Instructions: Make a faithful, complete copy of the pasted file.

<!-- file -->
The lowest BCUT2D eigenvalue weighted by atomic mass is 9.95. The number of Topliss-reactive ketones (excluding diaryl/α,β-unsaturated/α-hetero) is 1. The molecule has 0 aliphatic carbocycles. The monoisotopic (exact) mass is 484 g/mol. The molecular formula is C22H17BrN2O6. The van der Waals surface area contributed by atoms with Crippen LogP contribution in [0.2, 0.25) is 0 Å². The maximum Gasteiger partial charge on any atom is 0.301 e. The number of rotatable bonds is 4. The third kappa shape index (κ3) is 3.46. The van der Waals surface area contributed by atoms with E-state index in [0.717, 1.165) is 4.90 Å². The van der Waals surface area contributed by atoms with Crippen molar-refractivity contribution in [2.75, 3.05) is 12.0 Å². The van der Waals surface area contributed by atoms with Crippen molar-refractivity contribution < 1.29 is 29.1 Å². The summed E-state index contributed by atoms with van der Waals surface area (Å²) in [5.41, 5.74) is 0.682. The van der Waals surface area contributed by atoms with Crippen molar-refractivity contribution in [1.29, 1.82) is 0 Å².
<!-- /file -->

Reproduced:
The lowest BCUT2D eigenvalue weighted by atomic mass is 9.95. The number of Topliss-reactive ketones (excluding diaryl/α,β-unsaturated/α-hetero) is 1. The molecule has 0 aliphatic carbocycles. The monoisotopic (exact) mass is 484 g/mol. The molecular formula is C22H17BrN2O6. The van der Waals surface area contributed by atoms with Crippen LogP contribution in [0.2, 0.25) is 0 Å². The maximum Gasteiger partial charge on any atom is 0.301 e. The number of rotatable bonds is 4. The third kappa shape index (κ3) is 3.46. The van der Waals surface area contributed by atoms with E-state index in [0.717, 1.165) is 4.90 Å². The van der Waals surface area contributed by atoms with Crippen molar-refractivity contribution in [2.75, 3.05) is 12.0 Å². The van der Waals surface area contributed by atoms with Crippen molar-refractivity contribution < 1.29 is 29.1 Å². The summed E-state index contributed by atoms with van der Waals surface area (Å²) in [5.41, 5.74) is 0.682. The van der Waals surface area contributed by atoms with Crippen molar-refractivity contribution in [1.29, 1.82) is 0 Å².